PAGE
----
Hitler saw both the strength and weakness of Germany in its continental position. In order to fulfill his vision of a secure Third Reich, he looked to establish a contiguous Eurasian empire, safe from the maritime dominance of the Royal Navy and the distant United States. The vast reaches of Soviet Russia held the key to Germany’s long-term economic security; Hitler viewed it as analogous to the way that the British looked to India as the cornerstone of their global empire (in Hitler’s own words, “Russia will be our India”), and drew heavily on American westward expansion in his conception as well. He knew that Germany must be able to feed its people, supply its factories and arm its soldiers if it were to resist the challenges that lay before it. Before colonization and settlement could occur, however, Germany’s continental rivals had to be eliminated as threats, and more vital resources secured. Only then could the building of a secure empire begin in earnest.

Japan, as an island state, held its naval strength as the first precondition of securing an empire that could feed its industry, but that introduced challenges of its own: a modern navy needed steel and oil in regular supply and prodigious quantities, neither of which Japan had. The push in to mainland Asia began early, with the Sino-Japanese War at the end of the 19th Century and the Russo-Japanese War in the first years of the 20th establishing Japan as the dominant regional power. But these were merely strategic maneuvers that facilitated acquisition of the the real prizes: the mineral and agricultural wealth of China. Beginning with the Manchuria Incident in 1931, and the invasion of China in 1937, Japan moved to actively secure access to the commodities increasingly vital to its industrial growth. The attack on the United States and Britain in December of 1941 was intended primarily to cover the drive to the south to secure the petroleum supplies of the Dutch East Indies, made all the more urgent by the disruption of oil supplies from America caused by the Roosevelt Administration’s increasing concern over Japan’s activities in China.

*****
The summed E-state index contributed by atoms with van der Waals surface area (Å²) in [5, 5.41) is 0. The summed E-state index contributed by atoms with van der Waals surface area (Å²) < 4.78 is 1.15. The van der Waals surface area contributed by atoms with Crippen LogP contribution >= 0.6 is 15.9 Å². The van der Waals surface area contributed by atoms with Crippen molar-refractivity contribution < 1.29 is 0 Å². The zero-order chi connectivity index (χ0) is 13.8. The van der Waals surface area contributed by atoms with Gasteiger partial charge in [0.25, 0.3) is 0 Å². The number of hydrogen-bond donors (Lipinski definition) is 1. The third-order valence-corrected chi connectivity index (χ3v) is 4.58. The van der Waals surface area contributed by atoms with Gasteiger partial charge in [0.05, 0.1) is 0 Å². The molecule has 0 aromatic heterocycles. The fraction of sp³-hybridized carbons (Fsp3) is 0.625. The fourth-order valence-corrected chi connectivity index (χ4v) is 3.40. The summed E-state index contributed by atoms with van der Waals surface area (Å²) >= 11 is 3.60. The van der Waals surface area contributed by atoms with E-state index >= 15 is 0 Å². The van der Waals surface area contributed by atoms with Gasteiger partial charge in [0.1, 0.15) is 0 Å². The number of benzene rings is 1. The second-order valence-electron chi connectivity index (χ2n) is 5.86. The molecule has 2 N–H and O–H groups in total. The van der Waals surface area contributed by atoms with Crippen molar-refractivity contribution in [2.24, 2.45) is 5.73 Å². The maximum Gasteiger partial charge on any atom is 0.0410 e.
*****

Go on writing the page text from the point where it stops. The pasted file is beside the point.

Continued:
In both cases the conundrum is obvious: rising Powers must secure the resources they need to continue to grow, but in doing so they are very likely to threaten the interests of the existing Powers. This is particularly problematic in times of global economic difficulty, as well as when shortages of particularly important commodities loom. The Cold War saw very limited competition for most resources, and the peculiarity of the bipolar power structure rendered what competition there was relatively one-sided; for all the Western conflict with the Middle East during the Cold War, there was never any serious question as to which side was the more powerful, or that oil must continue to flow to Western markets. The self-imposed exclusion of the Soviet Union from much of the global economic system rendered inappropriate the experiences of traditional competitive relationships between Great Powers.